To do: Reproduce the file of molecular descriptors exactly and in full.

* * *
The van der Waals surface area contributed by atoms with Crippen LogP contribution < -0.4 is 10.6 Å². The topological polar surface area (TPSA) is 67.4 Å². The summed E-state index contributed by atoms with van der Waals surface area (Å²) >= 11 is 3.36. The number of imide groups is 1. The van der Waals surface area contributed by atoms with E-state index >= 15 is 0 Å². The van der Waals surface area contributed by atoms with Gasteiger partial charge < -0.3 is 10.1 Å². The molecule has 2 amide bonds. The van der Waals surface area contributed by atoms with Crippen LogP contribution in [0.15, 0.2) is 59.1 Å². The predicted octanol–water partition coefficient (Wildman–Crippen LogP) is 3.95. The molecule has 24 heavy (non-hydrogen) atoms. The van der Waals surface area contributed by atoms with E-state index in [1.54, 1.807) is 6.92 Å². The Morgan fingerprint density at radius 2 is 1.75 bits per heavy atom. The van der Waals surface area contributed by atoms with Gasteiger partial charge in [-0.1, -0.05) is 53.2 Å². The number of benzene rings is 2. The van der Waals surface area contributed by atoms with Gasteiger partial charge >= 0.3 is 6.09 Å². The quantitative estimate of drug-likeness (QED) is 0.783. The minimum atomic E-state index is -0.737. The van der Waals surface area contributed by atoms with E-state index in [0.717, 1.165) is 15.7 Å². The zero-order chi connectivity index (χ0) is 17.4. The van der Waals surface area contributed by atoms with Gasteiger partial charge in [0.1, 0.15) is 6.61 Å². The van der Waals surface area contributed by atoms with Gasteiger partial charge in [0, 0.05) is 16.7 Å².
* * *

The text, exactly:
The van der Waals surface area contributed by atoms with Crippen LogP contribution < -0.4 is 10.6 Å². The topological polar surface area (TPSA) is 67.4 Å². The summed E-state index contributed by atoms with van der Waals surface area (Å²) >= 11 is 3.36. The number of imide groups is 1. The van der Waals surface area contributed by atoms with E-state index >= 15 is 0 Å². The van der Waals surface area contributed by atoms with Gasteiger partial charge < -0.3 is 10.1 Å². The molecule has 2 amide bonds. The van der Waals surface area contributed by atoms with Crippen LogP contribution in [0.15, 0.2) is 59.1 Å². The predicted octanol–water partition coefficient (Wildman–Crippen LogP) is 3.95. The molecule has 24 heavy (non-hydrogen) atoms. The van der Waals surface area contributed by atoms with E-state index in [1.54, 1.807) is 6.92 Å². The Morgan fingerprint density at radius 2 is 1.75 bits per heavy atom. The van der Waals surface area contributed by atoms with Gasteiger partial charge in [-0.1, -0.05) is 53.2 Å². The number of benzene rings is 2. The van der Waals surface area contributed by atoms with Gasteiger partial charge >= 0.3 is 6.09 Å². The quantitative estimate of drug-likeness (QED) is 0.783. The minimum atomic E-state index is -0.737. The van der Waals surface area contributed by atoms with E-state index in [0.717, 1.165) is 15.7 Å². The zero-order chi connectivity index (χ0) is 17.4. The van der Waals surface area contributed by atoms with Gasteiger partial charge in [0.1, 0.15) is 6.61 Å². The van der Waals surface area contributed by atoms with Gasteiger partial charge in [0, 0.05) is 16.7 Å².